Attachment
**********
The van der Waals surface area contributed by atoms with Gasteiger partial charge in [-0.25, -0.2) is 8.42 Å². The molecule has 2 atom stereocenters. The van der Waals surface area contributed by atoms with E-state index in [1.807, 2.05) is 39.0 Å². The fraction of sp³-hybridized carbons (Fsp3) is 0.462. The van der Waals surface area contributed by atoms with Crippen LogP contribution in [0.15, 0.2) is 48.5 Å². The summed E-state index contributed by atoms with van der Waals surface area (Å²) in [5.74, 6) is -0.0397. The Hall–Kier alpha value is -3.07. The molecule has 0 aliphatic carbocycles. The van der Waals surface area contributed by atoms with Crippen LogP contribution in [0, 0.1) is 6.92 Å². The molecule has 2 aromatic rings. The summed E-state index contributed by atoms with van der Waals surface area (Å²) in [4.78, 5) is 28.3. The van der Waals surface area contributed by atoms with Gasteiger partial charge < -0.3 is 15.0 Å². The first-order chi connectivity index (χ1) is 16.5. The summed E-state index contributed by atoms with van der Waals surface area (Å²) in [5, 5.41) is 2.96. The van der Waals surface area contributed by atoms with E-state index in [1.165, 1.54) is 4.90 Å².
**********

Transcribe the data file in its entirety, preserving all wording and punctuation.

The van der Waals surface area contributed by atoms with Gasteiger partial charge in [-0.25, -0.2) is 8.42 Å². The molecule has 2 atom stereocenters. The van der Waals surface area contributed by atoms with E-state index in [1.807, 2.05) is 39.0 Å². The fraction of sp³-hybridized carbons (Fsp3) is 0.462. The van der Waals surface area contributed by atoms with Crippen LogP contribution in [0.15, 0.2) is 48.5 Å². The summed E-state index contributed by atoms with van der Waals surface area (Å²) in [5.74, 6) is -0.0397. The Hall–Kier alpha value is -3.07. The molecule has 0 aliphatic carbocycles. The van der Waals surface area contributed by atoms with Crippen LogP contribution in [0, 0.1) is 6.92 Å². The molecule has 2 aromatic rings. The summed E-state index contributed by atoms with van der Waals surface area (Å²) in [4.78, 5) is 28.3. The van der Waals surface area contributed by atoms with Gasteiger partial charge < -0.3 is 15.0 Å². The first-order chi connectivity index (χ1) is 16.5. The summed E-state index contributed by atoms with van der Waals surface area (Å²) in [5, 5.41) is 2.96. The van der Waals surface area contributed by atoms with E-state index in [1.165, 1.54) is 4.90 Å².